As an absolute beginner, always start with a comfortable weight that you can lift for 8-12 reps per set.

When the weight becomes easy to lift, you can then begin adding more weight.

Is there a definitive way to tell when your reps are becoming too easy?


Generally speaking, you can follow the “2 for 2 rule“:

“If you’re able to do two additional reps in the last set of an exercise, for two weeks in a row, then this is a sign to increase the weight”

Trevor Thieme (Strength Coach)

Thus, the best muscle-building practice involves starting with a light dumbbell weight and progressively adding more weight over time.

Always remember though- good lifting form is just as important as weight.

Never sacrifice form for heavy poundages.

This is called ego lifting and is generally frowned upon because it compromises target muscle activation.

If you’re interested, you can check out my other post to learn exactly how and when to increase dumbbell weight for muscle gains.

Can You Build Muscle With Just Dumbbells?

It is entirely possible to build muscle using just dumbbells. However, it is recommended to use dumbbells that are heavy enough to challenge all the muscles in the body. It is also advised to have a range of weight increments available to effectively train both small and large muscle groups.

So the question becomes:

Which dumbbells are both heavy and provide good increments?”

If you’re working out at a gym, then there shouldn’t be an issue- a decent gym will have light, medium, and heavy dumbbells with all the increments you’d need.

But if you’re looking to build muscle at home using dumbbells, then you need to choose a good pair.

I personally use and recommend the Powerblock Elites (you can see the full specs here).

Each dumbbell contains up to 28 different weight increments.

The base model weighs 50lbs per dumbbell which is enough to take most beginners to an intermediate level (around 2-3 years use).

They can also be retrofitted with these addon kits to take them to 70/90lbs- enough weight to take a beginner to intermediate-advanced levels (around 4-5 years use).

The kits can be fitted whenever you like, so you don’t need to splash all your cash in one go for a pair of heavy dumbbells. Instead, you have the flexibility to upgrade whenever your strength reaches a suitable stage.

Additionally, they are one of the few adjustable dumbbells on the market to feature 2.5 and 5lb increments (perfect for overloading with).

If you like, you can go to my other article to find out the different tyes of dumbbells on the market and which type I think is the best here.

Cheaper Dumbbell Alternatives

UK folks will find the Powerblock Sports (you can see the full specs here) to be much cheaper (they only have 5lb increments though).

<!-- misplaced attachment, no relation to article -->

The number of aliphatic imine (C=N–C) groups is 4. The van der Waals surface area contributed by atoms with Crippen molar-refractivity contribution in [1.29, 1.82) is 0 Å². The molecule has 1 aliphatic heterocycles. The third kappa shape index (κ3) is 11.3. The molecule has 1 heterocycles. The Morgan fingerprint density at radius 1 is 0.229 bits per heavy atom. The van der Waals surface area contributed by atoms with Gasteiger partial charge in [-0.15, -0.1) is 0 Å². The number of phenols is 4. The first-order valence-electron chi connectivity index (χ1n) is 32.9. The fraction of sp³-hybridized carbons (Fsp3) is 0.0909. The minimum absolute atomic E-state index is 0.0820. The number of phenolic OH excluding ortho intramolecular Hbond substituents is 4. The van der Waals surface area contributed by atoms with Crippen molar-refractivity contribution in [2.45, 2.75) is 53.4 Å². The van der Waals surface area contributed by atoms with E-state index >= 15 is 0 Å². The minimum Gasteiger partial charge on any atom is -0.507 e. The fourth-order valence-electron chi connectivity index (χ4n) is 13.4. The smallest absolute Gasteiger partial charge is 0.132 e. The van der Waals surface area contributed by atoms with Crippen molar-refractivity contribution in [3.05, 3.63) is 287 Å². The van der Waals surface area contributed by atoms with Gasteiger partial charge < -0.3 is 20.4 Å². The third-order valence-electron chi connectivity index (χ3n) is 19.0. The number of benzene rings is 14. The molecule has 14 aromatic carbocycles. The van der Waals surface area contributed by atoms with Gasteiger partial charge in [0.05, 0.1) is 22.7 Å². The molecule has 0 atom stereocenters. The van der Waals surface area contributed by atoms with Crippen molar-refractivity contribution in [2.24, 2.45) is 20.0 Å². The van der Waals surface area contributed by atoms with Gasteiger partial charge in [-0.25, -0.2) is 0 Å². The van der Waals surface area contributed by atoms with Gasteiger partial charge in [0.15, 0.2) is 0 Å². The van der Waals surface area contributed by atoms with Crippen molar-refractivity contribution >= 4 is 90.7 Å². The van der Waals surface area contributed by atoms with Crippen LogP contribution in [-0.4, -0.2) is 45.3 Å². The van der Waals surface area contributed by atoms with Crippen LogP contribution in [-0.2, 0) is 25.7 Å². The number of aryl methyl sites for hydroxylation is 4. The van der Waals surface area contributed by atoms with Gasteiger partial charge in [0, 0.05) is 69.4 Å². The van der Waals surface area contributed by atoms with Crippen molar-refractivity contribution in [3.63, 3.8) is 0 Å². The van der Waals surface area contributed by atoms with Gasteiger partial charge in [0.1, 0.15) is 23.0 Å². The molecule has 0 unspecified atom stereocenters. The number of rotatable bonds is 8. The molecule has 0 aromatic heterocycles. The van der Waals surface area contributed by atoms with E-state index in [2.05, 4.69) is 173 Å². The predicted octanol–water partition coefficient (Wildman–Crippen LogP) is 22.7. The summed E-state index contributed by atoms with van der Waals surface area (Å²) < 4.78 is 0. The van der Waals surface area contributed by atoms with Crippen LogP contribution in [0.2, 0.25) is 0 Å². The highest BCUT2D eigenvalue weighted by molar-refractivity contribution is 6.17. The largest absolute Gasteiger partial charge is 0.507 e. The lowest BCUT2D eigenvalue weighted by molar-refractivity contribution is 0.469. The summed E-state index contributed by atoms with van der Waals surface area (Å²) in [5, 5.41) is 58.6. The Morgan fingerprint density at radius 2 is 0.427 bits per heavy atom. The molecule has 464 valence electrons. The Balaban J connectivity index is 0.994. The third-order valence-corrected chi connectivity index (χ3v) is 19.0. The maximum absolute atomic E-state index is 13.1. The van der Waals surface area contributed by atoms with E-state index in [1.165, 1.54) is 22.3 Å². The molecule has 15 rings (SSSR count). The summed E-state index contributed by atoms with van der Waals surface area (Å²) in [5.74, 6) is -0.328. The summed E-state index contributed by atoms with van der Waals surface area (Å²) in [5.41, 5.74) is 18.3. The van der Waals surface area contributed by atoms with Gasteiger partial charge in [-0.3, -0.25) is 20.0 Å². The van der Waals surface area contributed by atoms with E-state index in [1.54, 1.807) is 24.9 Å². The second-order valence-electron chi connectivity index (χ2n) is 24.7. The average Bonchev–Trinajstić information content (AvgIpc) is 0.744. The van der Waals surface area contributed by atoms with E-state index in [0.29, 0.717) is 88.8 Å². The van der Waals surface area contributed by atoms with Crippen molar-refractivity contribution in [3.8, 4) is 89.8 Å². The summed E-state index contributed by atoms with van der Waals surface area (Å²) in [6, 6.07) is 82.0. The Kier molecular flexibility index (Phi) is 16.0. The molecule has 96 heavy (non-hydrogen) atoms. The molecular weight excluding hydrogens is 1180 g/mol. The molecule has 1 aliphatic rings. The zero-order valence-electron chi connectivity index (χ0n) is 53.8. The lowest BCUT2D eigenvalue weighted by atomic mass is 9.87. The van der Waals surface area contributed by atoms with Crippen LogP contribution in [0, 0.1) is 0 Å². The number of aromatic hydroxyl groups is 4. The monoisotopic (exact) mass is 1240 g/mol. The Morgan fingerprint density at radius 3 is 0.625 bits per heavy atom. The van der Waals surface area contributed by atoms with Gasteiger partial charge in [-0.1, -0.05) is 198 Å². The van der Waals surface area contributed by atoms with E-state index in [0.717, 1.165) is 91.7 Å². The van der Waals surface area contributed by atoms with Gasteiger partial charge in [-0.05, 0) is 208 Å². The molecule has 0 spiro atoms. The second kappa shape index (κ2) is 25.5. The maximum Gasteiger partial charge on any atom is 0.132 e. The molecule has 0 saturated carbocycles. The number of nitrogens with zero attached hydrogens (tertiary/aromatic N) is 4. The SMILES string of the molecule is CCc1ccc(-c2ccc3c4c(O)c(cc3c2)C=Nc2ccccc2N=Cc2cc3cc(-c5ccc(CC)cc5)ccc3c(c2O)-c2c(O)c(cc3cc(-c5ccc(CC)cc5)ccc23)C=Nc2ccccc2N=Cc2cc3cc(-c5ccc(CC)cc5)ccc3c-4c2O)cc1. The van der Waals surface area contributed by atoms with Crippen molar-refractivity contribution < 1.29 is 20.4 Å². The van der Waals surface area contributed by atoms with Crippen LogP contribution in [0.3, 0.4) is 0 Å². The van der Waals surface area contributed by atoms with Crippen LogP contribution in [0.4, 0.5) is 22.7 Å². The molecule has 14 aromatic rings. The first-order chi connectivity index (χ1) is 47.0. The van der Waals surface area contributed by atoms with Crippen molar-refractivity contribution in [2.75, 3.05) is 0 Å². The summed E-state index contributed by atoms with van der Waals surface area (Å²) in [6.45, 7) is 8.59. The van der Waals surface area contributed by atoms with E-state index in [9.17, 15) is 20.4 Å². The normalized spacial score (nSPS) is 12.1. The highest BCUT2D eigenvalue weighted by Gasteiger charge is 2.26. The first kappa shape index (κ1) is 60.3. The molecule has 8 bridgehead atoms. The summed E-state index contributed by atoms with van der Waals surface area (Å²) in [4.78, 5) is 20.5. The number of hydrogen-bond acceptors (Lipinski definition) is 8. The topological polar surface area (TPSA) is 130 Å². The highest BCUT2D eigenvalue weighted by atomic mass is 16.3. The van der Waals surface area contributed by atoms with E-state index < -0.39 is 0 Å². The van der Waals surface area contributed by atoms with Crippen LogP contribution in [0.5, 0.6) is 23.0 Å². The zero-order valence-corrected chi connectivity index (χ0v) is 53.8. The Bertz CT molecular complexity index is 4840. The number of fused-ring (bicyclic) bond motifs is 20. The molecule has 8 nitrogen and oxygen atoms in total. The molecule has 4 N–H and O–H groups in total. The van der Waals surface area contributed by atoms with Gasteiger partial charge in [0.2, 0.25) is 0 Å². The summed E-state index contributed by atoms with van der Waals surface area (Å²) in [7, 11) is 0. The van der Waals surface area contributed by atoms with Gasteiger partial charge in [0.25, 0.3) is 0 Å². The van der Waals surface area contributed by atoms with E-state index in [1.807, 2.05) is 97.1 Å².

And if you’re looking for heavy dumbbells on a budget, then the Yes4All spinlock dumbbells are cheap and adjustable. But they don’t feature the same 2.5lb increments of the Powerblocks.

Don’t forget a bench!

These dumbbells work great with the affordable Flybird bench (you can see the reviews here) to maximize results from the bench press and fly.

And this is important for transforming a skinny chest into a killer chest!

If you like, you can check out my full Flybird folding bench review here.

The best thing about this bench is that it can also be folded.

This means you can stow it away after each workout.

If you like, you can go to my other post to find out how to build a dumbbell-only home gym (including a muscle-building workout)

Product Recap


I’ve explained what dumbbell weight you need to build muscle (for your specific goals)

As a beginner, a minimum dumbbell weight of 15lbs (7.5kg) is recommended for men, and 7.5lbs (4kg) is recommended for women.

But ideally, you should further double this weight to account for redundant weight for 6 months of progression.

Generally speaking though, the heavier your dumbbells, the longer they will last, and the more muscle you will build.

You can refer back to my tables to find out exactly which dumbbell weight you need to gain your desired amount of muscle!

What dumbbell weight will you be getting?

Feel free to send me a message if you have any questions! You can find my details on the “contact us” page.

You may also be interested in the downloadable Kalibre Blueprint PDF which details exactly how I gained 40lbs of lean muscle (it’s 100% free!). It details the exact exercises and nutrition (with printable worksheets) I used to go from skinny to ripped!

Thanks for reading guys!

Peace Out,


(Biochemistry BSc, Biomedical Sciences MSc, Ex-Skinny Guy)


I'm Kal (B.S, M.S)- a health & fitness writer and owner of Kalibre Fitness. I love to nerd out on weight training and nutrition. My primary interests are in muscle hypertrophy mechanisms and strength development. You can connect with me in the "Contact Us" section below!